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We survived Quito! Bus rides, ziplines, bug bites, altitude sickness, questionable food, long days. We tried new fruits, hiked volcanoes, danced salsa, trekked through waterfalls, swam in the Pacific, and fell in love (again, in my case) with Ecuador.

Work was challenging but also rewarding. My group led a series diabetes management workshops for patients in the south of the city, where the poorest and most medically disenfranchised populations live. Plans were honored only loosely as improvisation reigned when patients showed up late (or not at all), workshop dates were delayed or deleted, and research goals went unattained despite our hard work. Yet simply spending time with patients who deeply appreciated our presence made everything worth it. Dancing cumbia with the 60+ group, listening to the difficulties of living with diabetes, building “health plates” in our workshops. The final lesson stands clear: global health will never be an easy practice, but it will always be meaningful and necessary because it focuses medical practice on the patients who are in greatest need of our assistance.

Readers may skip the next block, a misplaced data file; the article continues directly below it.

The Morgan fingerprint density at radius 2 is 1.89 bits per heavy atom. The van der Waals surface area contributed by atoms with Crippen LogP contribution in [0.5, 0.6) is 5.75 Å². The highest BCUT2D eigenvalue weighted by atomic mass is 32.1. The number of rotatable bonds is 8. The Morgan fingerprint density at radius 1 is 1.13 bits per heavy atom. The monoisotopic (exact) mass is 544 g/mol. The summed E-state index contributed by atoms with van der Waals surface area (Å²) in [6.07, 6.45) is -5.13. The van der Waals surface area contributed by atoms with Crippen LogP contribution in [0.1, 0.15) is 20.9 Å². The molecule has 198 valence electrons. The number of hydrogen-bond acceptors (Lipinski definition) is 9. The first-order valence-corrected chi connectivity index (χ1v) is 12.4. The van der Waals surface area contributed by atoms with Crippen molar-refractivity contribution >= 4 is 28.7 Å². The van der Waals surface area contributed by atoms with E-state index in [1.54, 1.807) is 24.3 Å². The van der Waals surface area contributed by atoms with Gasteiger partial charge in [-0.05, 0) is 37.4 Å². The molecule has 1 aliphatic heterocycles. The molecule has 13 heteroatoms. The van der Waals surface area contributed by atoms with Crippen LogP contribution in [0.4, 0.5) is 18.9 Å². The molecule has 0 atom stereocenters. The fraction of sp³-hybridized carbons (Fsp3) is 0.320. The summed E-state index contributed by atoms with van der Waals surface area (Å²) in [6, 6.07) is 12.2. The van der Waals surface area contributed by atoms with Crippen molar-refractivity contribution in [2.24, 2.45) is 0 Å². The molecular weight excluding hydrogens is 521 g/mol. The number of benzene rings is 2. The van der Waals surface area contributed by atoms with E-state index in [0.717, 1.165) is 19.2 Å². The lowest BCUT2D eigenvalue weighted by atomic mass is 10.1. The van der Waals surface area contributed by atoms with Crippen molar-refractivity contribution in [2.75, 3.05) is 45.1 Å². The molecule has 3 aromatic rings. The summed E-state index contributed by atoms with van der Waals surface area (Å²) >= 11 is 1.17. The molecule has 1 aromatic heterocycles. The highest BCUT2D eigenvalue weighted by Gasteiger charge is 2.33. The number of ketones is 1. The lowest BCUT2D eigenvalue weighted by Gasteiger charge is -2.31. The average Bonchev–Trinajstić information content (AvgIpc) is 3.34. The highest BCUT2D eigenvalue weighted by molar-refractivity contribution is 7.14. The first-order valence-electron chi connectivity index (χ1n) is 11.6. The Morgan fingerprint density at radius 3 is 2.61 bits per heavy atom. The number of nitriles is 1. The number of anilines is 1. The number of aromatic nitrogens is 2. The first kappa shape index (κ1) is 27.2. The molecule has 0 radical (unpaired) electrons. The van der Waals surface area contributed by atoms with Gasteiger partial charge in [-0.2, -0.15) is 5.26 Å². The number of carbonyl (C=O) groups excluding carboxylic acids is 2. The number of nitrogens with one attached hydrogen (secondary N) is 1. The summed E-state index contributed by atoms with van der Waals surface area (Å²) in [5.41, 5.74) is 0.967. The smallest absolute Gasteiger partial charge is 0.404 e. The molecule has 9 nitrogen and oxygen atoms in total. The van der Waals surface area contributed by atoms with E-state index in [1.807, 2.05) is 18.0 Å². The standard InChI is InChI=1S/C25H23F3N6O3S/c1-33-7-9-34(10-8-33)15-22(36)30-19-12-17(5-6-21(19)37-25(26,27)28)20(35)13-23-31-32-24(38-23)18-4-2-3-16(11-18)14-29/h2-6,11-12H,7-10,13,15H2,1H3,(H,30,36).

Hundreds of different experiences packed into one small country, just like the hundreds of little seeds packed into delicious (and diabetes-fighting) granadillas and maracuya.